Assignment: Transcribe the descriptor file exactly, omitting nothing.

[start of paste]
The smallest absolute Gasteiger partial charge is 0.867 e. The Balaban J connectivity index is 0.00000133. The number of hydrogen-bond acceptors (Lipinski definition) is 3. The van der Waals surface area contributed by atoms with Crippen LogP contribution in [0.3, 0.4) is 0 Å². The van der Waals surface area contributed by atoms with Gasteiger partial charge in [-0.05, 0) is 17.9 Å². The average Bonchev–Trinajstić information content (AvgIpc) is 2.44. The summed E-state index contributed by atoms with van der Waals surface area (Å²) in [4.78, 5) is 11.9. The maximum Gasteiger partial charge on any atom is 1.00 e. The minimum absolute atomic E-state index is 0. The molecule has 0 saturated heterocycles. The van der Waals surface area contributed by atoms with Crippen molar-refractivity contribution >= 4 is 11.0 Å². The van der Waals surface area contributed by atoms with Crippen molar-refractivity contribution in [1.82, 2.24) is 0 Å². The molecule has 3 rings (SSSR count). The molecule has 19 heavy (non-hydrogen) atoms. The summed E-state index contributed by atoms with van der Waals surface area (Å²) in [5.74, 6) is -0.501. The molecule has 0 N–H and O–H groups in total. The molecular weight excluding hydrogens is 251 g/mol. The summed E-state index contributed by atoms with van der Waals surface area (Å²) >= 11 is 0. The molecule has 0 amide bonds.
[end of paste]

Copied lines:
The smallest absolute Gasteiger partial charge is 0.867 e. The Balaban J connectivity index is 0.00000133. The number of hydrogen-bond acceptors (Lipinski definition) is 3. The van der Waals surface area contributed by atoms with Crippen LogP contribution in [0.3, 0.4) is 0 Å². The van der Waals surface area contributed by atoms with Gasteiger partial charge in [-0.05, 0) is 17.9 Å². The average Bonchev–Trinajstić information content (AvgIpc) is 2.44. The summed E-state index contributed by atoms with van der Waals surface area (Å²) in [4.78, 5) is 11.9. The maximum Gasteiger partial charge on any atom is 1.00 e. The minimum absolute atomic E-state index is 0. The molecule has 0 saturated heterocycles. The van der Waals surface area contributed by atoms with Crippen molar-refractivity contribution >= 4 is 11.0 Å². The van der Waals surface area contributed by atoms with Crippen molar-refractivity contribution in [1.82, 2.24) is 0 Å². The molecule has 3 rings (SSSR count). The molecule has 19 heavy (non-hydrogen) atoms. The summed E-state index contributed by atoms with van der Waals surface area (Å²) in [5.74, 6) is -0.501. The molecule has 0 N–H and O–H groups in total. The molecular weight excluding hydrogens is 251 g/mol. The summed E-state index contributed by atoms with van der Waals surface area (Å²) >= 11 is 0. The molecule has 0 amide bonds.